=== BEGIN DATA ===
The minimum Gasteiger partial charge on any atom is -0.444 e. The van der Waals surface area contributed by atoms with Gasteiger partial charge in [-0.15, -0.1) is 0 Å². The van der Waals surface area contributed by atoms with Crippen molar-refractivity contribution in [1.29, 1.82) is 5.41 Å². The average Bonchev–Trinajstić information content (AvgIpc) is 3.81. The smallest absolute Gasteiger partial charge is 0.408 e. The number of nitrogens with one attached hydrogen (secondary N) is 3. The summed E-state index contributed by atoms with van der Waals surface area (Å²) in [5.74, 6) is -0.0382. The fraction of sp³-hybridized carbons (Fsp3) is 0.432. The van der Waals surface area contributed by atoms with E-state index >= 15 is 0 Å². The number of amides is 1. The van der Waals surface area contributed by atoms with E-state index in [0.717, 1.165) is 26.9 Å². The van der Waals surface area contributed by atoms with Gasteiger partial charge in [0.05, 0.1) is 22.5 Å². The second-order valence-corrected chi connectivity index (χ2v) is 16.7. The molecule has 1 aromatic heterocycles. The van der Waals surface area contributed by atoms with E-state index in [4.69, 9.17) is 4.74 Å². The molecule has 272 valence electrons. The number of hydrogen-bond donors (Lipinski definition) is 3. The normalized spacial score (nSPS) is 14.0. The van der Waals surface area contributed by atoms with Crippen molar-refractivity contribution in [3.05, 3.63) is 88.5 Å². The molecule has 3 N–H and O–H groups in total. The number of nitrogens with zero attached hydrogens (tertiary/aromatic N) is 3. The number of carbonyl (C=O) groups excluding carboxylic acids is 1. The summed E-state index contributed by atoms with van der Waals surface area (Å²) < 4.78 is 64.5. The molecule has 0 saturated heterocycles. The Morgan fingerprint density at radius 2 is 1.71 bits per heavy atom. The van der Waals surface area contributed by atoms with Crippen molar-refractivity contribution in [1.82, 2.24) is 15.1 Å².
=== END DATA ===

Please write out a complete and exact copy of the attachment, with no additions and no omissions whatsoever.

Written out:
The minimum Gasteiger partial charge on any atom is -0.444 e. The van der Waals surface area contributed by atoms with Gasteiger partial charge in [-0.15, -0.1) is 0 Å². The van der Waals surface area contributed by atoms with Crippen molar-refractivity contribution in [1.29, 1.82) is 5.41 Å². The average Bonchev–Trinajstić information content (AvgIpc) is 3.81. The smallest absolute Gasteiger partial charge is 0.408 e. The number of nitrogens with one attached hydrogen (secondary N) is 3. The summed E-state index contributed by atoms with van der Waals surface area (Å²) in [5.74, 6) is -0.0382. The fraction of sp³-hybridized carbons (Fsp3) is 0.432. The van der Waals surface area contributed by atoms with E-state index >= 15 is 0 Å². The number of amides is 1. The van der Waals surface area contributed by atoms with E-state index in [0.717, 1.165) is 26.9 Å². The van der Waals surface area contributed by atoms with Gasteiger partial charge in [0.05, 0.1) is 22.5 Å². The second-order valence-corrected chi connectivity index (χ2v) is 16.7. The molecule has 1 aromatic heterocycles. The van der Waals surface area contributed by atoms with E-state index in [4.69, 9.17) is 4.74 Å². The molecule has 272 valence electrons. The number of hydrogen-bond donors (Lipinski definition) is 3. The normalized spacial score (nSPS) is 14.0. The van der Waals surface area contributed by atoms with Crippen molar-refractivity contribution in [3.05, 3.63) is 88.5 Å². The molecule has 3 N–H and O–H groups in total. The number of nitrogens with zero attached hydrogens (tertiary/aromatic N) is 3. The number of carbonyl (C=O) groups excluding carboxylic acids is 1. The summed E-state index contributed by atoms with van der Waals surface area (Å²) < 4.78 is 64.5. The molecule has 0 saturated heterocycles. The Morgan fingerprint density at radius 2 is 1.71 bits per heavy atom. The van der Waals surface area contributed by atoms with Crippen molar-refractivity contribution in [1.82, 2.24) is 15.1 Å².